Based on the hit play. A British Government Minister puts forward a bill to battle filth in the UK but that doesn't stop him having an affair with both his secretary, Miss Parkyn and Wendy,... See full summary »
Based on the hit play. A British Government Minister puts forward a bill to battle filth in the UK but that doesn't stop him having an affair with both his secretary, Miss Parkyn and Wendy, the wife of a high-up reporter. Opponents to the bill - mainly some hippy girls, lead by Johnny, kidnap the Minister's best friend and co-founder of the bill, Barry Ovis just as he was getting married to his fiancee, Joan. Barry escapes, just before the police raid the hippies hiding place - to claim that Ovis was in a orgy and get the bill defeated - and dashes back to his and Joan's flat followed by Inspector Ruff, who is investigating the kidnap and Damina, one of the hippies. Meanwhile, the Minister is also trying to use the flat to carry on his affairs with both Wendy and Miss Parkyn. The Minister, Barry & Joan tries to keep the truth from Ruft, Wilfred Potts, an old and honest MP, Birdie, the Minister's wife and stop the hippies, and this causes no end of trouble. Written by
Lee Horton <Leeh@tcp.co.uk>
At the Conservative Party Conference in 1993, the then British Prime Minister John Major made his now-notorious "back to basics" speech calling for a return to traditional moral values. The reason that the speech has become notorious is that over the next couple of years a number of Conservative politicians were shown by the media to have been involved in various forms of sexual or financial misconduct, and his party's growing reputation for "sleaze" was a significant factor in Major's defeat at the 1997 general election. (Surprisingly, the media missed what would have been the biggest sleaze story of all, namely that Major had himself had an adulterous affair with a female colleague, Edwina Curry).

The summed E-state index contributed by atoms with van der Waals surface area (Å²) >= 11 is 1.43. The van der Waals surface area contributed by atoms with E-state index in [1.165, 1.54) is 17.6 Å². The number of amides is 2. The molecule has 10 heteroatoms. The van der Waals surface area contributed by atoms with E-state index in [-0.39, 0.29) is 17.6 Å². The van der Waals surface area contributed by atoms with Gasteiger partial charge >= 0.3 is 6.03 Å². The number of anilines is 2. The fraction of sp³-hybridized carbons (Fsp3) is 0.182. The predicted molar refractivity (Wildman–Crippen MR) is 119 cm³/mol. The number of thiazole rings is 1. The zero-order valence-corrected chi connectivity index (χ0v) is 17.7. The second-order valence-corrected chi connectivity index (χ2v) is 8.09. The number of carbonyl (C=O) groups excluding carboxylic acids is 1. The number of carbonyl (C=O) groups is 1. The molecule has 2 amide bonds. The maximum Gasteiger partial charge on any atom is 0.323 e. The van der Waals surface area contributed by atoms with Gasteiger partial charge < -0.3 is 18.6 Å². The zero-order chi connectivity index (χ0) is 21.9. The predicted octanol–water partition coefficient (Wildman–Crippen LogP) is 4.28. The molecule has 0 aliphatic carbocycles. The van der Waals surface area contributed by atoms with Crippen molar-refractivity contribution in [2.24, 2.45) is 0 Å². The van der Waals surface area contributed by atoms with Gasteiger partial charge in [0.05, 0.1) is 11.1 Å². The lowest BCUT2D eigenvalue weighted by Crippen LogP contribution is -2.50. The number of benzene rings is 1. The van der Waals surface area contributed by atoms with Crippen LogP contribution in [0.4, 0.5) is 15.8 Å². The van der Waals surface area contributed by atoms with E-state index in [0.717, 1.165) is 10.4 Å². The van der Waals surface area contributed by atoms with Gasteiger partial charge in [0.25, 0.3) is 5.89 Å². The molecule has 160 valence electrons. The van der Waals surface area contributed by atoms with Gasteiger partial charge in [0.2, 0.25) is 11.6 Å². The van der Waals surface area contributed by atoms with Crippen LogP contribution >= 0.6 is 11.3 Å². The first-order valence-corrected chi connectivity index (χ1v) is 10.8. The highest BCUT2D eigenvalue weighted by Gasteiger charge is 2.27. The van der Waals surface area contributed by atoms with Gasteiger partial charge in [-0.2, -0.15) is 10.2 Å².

"Don't Just Lie There, Say Something" reflects the long-standing British obsession with the sexual misdeeds of their politicians, especially those politicians who preach one thing and practise another, an obsession going back at least to the Profumo affair in 1963. The film came out in 1973, the same year as another notorious scandal which saw two Government ministers, Antony Lambton and Lord Jellicoe, forced to resign from office because of their involvement with prostitutes.
The central character is Sir William Mannering-Brown, a Home Office minister who has introduced into Parliament a controversial Bill imposing stricter controls over sex and violence in the media, even though he is himself an inveterate womaniser. The trouble starts when Sir William's inept, bumbling deputy Barry Ovis is kidnapped on his way to his wedding by a group of anarchist hippies opposed to the Bill. (Were the scriptwriters aware, I wonder, that "ovis" is Latin for "sheep"?) Ovis manages to escape from his kidnappers and takes refuge in Sir William's London flat, unaware that his boss is using it for an assignment with his glamorous but mercenary secretary Giselle Parkyn, whose main concern is to persuade Sir William to award lucrative Government contracts to her father's sausage-manufacturing business.